Mike Ashley
Ashley will be urged to fund a replacement for Cabaye.

Groundhog Day in the Premier League. Yohan Cabaye, the spearhead of one of English football's most unpredictable and self-destructing clubs in Newcastle United, leaves for grander designs. Not predictably for another rival but for Paris Saint Germain, continental football's modern day answer to Marie Antoinette.

At 28 years old, and despite scoring 18 goals and making 10 assists in two-and-a-half years at St James' Park while attracting the advances of Arsenal and Manchester United, the rumoured £23m sale represents good business for Alan Pardew's men, although it might be hard to concede for Toon fans.

However, though the sale points towards financial security as the north east coffers are bolstered (perhaps at the expense of a flirtation with qualifying for Europe) the horrors that await Newcastle fanatics are all too familiar.

Most, a word used with a significant heap of circumspect, clubs would use this influx of money to stage a major rebuilding project. Pardew would be forgiven for licking his lips at the prospect of conducting key-hole surgery on a first team in badly need of a rejuvenated spine.

The Newcastle boss is not expected to be handed such license. Of late, owner Mike Ashley's policy has been one of what we have, we hold while the club's fortunes have fluctuated with increases degrees of concern.

The summer of 2012, albeit following the addition of Papiss Demba Cisse from Freiburg who had inspired the club to their highest league finish for eight years, saw a string of insufficient and pitiful additions of which only Vernon Anita remains with any substantive presence.

A horrid campaign which included more defeats than even during their relegation season of 2008/09 followed, as did a relegation battle not settled until the penultimate weekend of the term. Ashley was warned.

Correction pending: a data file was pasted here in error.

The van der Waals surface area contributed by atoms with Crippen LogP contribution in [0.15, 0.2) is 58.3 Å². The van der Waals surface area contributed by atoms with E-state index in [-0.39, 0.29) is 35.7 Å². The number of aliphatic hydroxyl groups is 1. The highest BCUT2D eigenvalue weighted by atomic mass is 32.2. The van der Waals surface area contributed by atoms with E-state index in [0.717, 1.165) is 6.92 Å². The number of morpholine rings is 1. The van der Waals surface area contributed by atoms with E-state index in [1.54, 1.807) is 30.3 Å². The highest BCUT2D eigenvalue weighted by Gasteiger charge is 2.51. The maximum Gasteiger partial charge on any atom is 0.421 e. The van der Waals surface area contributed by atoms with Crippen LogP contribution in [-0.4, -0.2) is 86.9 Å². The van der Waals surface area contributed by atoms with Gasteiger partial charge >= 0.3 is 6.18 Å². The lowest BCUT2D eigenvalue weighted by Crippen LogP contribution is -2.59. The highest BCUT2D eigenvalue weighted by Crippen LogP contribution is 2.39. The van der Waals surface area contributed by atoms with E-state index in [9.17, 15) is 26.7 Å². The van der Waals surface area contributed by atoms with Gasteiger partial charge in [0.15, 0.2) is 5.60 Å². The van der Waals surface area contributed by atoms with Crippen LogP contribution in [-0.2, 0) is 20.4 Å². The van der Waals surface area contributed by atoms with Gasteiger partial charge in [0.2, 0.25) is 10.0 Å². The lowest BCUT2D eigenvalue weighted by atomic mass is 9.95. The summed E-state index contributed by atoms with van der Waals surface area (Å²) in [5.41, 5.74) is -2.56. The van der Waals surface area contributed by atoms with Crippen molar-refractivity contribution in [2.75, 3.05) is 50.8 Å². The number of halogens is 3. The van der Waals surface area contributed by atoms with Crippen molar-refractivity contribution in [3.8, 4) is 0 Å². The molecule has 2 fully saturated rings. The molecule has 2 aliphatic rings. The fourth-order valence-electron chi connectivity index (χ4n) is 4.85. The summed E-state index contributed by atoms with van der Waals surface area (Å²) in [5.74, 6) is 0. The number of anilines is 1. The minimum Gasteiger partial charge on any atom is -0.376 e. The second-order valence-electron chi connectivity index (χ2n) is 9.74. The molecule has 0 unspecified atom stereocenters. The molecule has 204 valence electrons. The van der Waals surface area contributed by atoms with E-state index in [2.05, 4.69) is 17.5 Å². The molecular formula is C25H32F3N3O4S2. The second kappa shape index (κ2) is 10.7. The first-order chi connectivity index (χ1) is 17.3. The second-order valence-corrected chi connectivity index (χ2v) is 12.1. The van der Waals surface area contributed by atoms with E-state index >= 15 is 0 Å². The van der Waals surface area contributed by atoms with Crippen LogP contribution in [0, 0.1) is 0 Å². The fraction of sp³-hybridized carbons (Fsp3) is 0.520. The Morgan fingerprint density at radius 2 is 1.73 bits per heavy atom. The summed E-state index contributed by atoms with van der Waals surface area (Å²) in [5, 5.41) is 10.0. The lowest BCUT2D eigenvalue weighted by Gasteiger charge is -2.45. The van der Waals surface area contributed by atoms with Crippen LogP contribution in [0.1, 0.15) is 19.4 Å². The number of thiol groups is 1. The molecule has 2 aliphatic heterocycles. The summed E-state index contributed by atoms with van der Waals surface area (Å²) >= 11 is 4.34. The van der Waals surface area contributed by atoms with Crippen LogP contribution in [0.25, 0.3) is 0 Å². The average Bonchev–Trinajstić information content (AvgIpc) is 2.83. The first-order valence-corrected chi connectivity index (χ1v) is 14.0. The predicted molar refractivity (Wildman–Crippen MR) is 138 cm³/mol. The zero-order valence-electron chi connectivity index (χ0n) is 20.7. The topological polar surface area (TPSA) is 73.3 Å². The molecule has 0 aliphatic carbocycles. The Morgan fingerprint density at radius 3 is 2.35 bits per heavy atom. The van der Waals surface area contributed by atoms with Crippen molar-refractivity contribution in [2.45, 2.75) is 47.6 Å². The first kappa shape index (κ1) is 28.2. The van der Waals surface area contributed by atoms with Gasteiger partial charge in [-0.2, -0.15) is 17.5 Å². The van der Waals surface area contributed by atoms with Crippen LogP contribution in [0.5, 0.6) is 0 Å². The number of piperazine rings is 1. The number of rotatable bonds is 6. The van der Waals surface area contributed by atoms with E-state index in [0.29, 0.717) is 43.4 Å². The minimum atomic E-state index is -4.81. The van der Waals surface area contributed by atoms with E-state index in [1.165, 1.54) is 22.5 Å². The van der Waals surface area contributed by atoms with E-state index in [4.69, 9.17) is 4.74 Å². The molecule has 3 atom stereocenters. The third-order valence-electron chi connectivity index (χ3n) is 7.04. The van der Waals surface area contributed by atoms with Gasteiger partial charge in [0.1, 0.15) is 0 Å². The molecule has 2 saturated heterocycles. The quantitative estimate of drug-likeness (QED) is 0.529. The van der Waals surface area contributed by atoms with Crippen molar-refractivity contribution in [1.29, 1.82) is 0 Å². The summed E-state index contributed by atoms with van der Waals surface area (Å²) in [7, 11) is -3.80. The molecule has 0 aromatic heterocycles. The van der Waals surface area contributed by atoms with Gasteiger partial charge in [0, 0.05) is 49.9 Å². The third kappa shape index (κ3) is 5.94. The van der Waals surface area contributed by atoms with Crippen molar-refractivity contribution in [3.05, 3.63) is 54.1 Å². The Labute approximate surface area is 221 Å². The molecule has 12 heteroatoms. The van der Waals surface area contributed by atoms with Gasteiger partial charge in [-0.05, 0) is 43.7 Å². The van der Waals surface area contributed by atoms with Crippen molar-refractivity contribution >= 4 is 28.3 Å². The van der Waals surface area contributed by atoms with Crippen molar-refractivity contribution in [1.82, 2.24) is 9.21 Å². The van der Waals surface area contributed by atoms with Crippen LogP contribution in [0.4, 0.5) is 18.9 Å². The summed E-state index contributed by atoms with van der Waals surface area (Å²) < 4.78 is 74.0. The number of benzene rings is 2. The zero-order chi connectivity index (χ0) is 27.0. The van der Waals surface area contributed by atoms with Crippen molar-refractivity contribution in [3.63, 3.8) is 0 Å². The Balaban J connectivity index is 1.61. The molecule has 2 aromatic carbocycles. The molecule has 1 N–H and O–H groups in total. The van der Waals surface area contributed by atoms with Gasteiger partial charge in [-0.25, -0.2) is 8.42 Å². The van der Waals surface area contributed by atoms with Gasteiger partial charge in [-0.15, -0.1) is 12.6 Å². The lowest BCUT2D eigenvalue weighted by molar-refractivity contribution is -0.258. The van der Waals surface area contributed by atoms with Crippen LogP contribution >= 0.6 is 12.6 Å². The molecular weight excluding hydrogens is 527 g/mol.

Half-way through the season came a splurge in the January transfer window. A French quintet including Mathieur Debuchy and Moussa Sissoko arrived, deals which masked the £7m sale of Demba Ba to Chelsea.

An improvement of sorts was made, but the month both emphasised what an outgoing of £10m can do for a club's fortunes and how one frugal summer and leave a side on the precipice.

Lessons had seemingly not been learned upon this summer, with not a single permanent addition made while Joe Kinnear slipped into role as pantomime villain. Which side of the line Newcastle's impressive season falls it hard to tell, though austerity cannot be justified as continuity

While Newcastle's campaign will not fall like a pack of cards, it now has its limits following Cabaye's departure. The greatest fear is the trend of relying on improvement and closing the stable door after the horse has bolted will be repeated during the next 12 months.

Supporters won't be fooled by the imminent arrival of long-term target Luuk de Jong from Borussia Monchengladbach on loan, another short-term solution while Ashley ducks and dives genuine investment and proper ambition.

Until then, player sales at Newcastle will continue to fund Ashley's other business interests and stifle Pardew's hopes of building a club to be reckoned with; an all too familiar sentiment.